Oracle is announcing a new addition to their content management portfolio and Fusion Middleware stack today. The product is called Universal Online Archive and if you’re having the same thought I did when I heard the name, you’re thinking its a SAAS app but it’s not(though that would be pretty cool). Rather it’s a fairly robust content repository geared towards supporting the incredible needs of enterprise compliance and e-discoveries.
From a technical perspective, they’ve described it as “a stripped down version of Content DB”. Content DB if you recall was Oracle’s content management system before acquiring Stellent. I’ve only played with it briefly(and even then I was actually tinkering with Web Center), but from what I recall it was a simple content management system built on Oracle’s database. I’m not exactly sure how successful Content DB was or was not in it’s original form, though I recall it being rated a middle of the pack player by most reviews. In it’s new form as UOA, I think it shows a great deal of promise though, here’s why:
The 11g Database’s new SecureFiles features - I’ve found an excellent article that explains what they are and how to use them much better that I probably could but here’s the gist: With 11g, files stored in the database can be encrypted, compressed and most importantly, de-duped. That’s right, if two different people save the same file to the database twice, 11g will figure out that the file is a duplicate and save the file only once.
That multi-BILLION dollar compliance, retention and e-discovery industry – There is an absolutly breathtaking amount of money being spent by public, private and non-profit corporatations to:
- Automate compliance enforcement policies
- Store required and critical business information
- Delete non-critical business information
- And most expensive of all – allow the discovery lawyers find that retained information quickly…remember they bill by the hour
I tried to do a little informal research to find a dollar value for how large this industry is. In that process I ran across a great article of e-discovery horror stories..(though it does include a Forester projection of 4.8 billion in technology spending for e-discovery by 2011). Here’s an excerpt that caught my eye:
When a business cannot produce data subject to discovery that it should have stored, per its own policies, regulators can assess it huge fines — as Morgan Stanley and UBS, among others, have found out. In separate lawsuits, the financial institutions lost their cases because of their failures to adequately produce E-mail evidence and the resulting assumption that evidence was willfully destroyed or withheld. Laura Zubulake, a former UBS employee, was awarded $29 million in 2005 in her sexual discrimination lawsuit. And billionaire Ronald Perelman was awarded $1.45 billion in 2005 based on his claim that Morgan Stanley defrauded him in the 1998 sale of his company, Coleman.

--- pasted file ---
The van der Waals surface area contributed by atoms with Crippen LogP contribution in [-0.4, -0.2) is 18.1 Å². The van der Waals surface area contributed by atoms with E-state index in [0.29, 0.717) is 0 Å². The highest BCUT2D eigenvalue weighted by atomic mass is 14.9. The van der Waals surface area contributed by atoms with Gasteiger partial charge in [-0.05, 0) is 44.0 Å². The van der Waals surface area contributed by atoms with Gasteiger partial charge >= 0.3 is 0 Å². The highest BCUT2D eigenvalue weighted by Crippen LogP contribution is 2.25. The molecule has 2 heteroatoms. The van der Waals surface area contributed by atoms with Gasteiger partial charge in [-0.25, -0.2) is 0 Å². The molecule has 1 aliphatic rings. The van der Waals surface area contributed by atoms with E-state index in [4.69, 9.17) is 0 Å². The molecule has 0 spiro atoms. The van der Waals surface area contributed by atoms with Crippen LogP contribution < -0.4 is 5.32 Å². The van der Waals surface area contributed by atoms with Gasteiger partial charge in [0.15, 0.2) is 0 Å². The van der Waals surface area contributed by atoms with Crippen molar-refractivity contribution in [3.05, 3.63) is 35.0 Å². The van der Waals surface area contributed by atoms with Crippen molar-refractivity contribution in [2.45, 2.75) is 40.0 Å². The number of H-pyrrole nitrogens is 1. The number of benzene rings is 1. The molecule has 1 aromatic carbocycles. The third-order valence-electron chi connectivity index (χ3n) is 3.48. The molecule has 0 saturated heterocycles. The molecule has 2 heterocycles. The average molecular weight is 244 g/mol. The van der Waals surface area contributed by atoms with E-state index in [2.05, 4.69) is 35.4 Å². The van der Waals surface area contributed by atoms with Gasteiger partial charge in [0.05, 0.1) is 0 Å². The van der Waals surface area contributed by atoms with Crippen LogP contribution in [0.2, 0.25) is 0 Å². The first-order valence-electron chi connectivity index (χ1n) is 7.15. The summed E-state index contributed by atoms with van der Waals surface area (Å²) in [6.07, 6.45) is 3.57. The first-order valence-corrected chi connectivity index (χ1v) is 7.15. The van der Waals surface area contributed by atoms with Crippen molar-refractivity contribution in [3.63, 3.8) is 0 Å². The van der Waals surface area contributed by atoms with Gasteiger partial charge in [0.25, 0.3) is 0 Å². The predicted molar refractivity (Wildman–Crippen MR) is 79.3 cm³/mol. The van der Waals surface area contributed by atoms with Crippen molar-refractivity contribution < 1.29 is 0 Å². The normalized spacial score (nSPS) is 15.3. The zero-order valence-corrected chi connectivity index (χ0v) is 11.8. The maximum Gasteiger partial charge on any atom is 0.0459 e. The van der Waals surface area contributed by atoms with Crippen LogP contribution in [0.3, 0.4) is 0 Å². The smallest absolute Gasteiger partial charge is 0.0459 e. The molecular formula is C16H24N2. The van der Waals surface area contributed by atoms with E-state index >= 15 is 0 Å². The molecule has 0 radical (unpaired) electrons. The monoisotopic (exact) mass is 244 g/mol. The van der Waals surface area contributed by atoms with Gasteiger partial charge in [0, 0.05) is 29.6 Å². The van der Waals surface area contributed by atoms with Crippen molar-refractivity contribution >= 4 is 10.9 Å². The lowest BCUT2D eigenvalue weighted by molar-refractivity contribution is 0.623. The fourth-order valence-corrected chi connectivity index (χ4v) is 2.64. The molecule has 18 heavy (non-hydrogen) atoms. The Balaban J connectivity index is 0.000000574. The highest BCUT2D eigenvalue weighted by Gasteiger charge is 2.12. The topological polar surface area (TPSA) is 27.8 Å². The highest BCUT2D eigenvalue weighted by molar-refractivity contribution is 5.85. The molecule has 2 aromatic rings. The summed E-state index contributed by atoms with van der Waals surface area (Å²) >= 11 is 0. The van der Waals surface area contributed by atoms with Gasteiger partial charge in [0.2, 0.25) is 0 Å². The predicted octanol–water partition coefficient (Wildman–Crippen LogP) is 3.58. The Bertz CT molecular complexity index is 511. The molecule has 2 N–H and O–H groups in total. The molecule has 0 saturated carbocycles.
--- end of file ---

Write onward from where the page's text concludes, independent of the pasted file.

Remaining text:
WOW!…that’s a heck of alot of dough for some missing emails. Regardless of whether Morgan Stanley and UBS were right or wrong in those cases, I think any of us working in a modern office could imagine how this could happen, there’s just lots of stuff everywhere. Can you just imagine how much time, effort and money went in to trying to finding those missing emails?
Where does Universal Online Archive Fit In?
I think what Oracle is trying to do with UOA is develop an infrastructure application that will site behind all of the other systems and allow retention and retention policies to occur and be managed centrally. Where I think they are doing it right is by not trying to force companies in to replacing their current applications. I don’t think anyone would be interested in another exchange or another sharepoint just to implement better compliance software. The current version of UOA will ship with an connector for email servers, but also include a connector API for developing additional custom integrations(there is also a connector for Universal Records Management).
1GB of storage costs around 20 cents to buy — 1GB of storage costs around $3,500 to review
I’m not sure how the $3500 per gig figure was reached or even whether it was just off the cuff to make a point about the cost of information. It’s pretty clear though that there is a significant cost beyond just hardware for retaining information, and actually a pretty significant cost as well for not retaining information too. I think what Oracle is going for is the two pronged approach of both lowering the risk of not retaining by making it easy to do so and also lowering that per-gig cost for an e-discovery by keeping it easy to find. Seems like a good idea…we’ll see how it goes.